To the People Who Think My Child Is a ‘Troublemaker'

My daughter had a stroke before she was born. Because of that, she is behind in reaching some of her milestones. She is about two years behind where she should be with her speech, but she doesn’t let her speech impairment get in her way. She’s very clever at finding ways to tell you what she wants, and one day she’s going to make a heck of a charades player. She works hard to overcome her challenges in therapy.

girl wearing hat

She has a hard time understanding the body language of those around her, but with therapy she has come a long way. Two years ago, she wouldn’t leave my side. Today, she puts herself out there in social situations I know she’s not the most comfortable in. She has some sensory issues that make her seek out the input her body craves. Some people just see her running and jumping, and she might come off as hyper.

Yes, she often talks a little on the loud side, and to some it may appear like she’s yelling. But she’s just bold and vibrant. She finds it hard to regulate her voice; it’s part of her speech disorder. She’s also aware people do not understand her when she speaks, so it sends her into overdrive to get her point across before they lose interest in what she has to say. She’s been ignored by people unwilling to try and listen. I thank God it hasn’t damaged her self-esteem; it makes me sad to think one day it might.

My daughter is strong-willed. If you say jump, she will sit. You say black, she says white. As a parent, this can be frustrating. But at the end of the day, I can’t say I blame her. Her body often works against her. She has little control over half the things she does in life. So when it comes to being in control of the little things, she needs it.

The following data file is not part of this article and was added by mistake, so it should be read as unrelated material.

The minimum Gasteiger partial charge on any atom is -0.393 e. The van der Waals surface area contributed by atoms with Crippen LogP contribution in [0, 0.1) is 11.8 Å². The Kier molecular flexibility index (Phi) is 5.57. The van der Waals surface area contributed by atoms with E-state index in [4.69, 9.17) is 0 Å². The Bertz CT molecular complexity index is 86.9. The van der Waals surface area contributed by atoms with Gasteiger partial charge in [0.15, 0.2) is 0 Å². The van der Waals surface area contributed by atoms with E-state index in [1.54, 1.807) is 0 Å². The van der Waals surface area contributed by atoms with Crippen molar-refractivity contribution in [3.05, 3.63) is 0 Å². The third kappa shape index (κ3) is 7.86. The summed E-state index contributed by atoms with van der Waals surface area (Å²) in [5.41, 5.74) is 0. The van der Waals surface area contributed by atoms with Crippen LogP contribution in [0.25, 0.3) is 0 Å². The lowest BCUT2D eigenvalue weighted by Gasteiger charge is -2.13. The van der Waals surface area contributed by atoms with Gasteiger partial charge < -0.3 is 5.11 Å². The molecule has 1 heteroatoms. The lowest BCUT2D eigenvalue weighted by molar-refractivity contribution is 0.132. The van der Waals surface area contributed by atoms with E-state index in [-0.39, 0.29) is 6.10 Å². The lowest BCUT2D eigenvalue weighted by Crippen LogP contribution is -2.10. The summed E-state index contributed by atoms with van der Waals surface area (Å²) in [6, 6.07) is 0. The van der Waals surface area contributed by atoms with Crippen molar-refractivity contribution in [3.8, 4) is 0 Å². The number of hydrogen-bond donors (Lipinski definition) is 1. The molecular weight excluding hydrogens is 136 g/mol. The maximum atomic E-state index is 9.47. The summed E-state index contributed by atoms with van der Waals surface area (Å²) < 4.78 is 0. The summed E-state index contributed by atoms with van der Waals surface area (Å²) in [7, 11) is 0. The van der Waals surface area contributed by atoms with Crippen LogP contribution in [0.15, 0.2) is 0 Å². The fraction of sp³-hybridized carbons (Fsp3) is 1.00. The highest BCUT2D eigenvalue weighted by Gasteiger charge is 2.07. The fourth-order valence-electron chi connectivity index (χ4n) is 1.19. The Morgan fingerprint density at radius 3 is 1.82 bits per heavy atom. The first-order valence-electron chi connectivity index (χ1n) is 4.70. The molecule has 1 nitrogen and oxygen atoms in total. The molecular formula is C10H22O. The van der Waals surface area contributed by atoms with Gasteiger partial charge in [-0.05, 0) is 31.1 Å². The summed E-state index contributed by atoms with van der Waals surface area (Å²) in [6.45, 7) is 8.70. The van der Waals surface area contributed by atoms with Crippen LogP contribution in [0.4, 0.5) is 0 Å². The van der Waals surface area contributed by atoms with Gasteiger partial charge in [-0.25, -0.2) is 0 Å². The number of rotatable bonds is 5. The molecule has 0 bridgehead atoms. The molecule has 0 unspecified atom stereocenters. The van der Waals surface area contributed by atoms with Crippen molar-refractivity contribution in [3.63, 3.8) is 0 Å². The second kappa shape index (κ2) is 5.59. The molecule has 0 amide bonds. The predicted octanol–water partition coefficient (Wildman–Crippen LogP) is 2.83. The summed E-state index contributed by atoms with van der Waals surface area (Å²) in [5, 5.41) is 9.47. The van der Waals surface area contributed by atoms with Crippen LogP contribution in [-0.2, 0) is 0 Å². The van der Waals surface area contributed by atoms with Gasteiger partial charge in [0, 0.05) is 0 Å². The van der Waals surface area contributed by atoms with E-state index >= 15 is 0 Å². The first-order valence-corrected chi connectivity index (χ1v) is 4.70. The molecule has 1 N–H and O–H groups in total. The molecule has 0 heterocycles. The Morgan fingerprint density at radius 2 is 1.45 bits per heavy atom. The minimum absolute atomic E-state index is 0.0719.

She’s brave. Her life has been filled with therapy and fighting to accomplish things. I honestly don’t believe she would have progressed as much as she has in therapy with a different personality.

It makes me angry as her biggest fan when people make life harder for her. At such a young age, she’s been up against so much, and some people can’t take the time to see past some of her behaviors. People are missing out on this kid, I’m telling you. She’s got more heart than most adults I know. She’s more patient and forgiving than many people around her. She’s not a “troublemaker,” as some call her. She’s fighting for her place in this world. She’s not a “loudmouth,” as people have said; she just wants you to know she’s trying to tell you something. She’s not being hyper as it may appear; she’s fighting through the uncomfortable feelings her body gives her. If she can’t squirm and fidget, she can’t concentrate on what she’s trying to say.

She’s a little girl who sees a world of beauty even though the world judges her. She looks past glares without backing down. She repeats herself over and over again when someone doesn’t understand her. She never gives up, even when someone gives up listening. She doesn’t change her opinion to agree with anyone else’s — because she’s a leader, not because she’s stubborn.

I’m not as beautiful inside as she is. I’m not as understanding. It makes me angry that others’ misconceptions of her might change one of the best things this world has to offer: her! She forgives people, loves them anyway. She loves them for who they are and not their behaviors. She doesn’t judge them for their choice of words. She doesn’t blame them for their remarks. At almost 5 years old, she has figured out the meaning of true acceptance. I wish every day to be more like her, to learn to love unconditionally.

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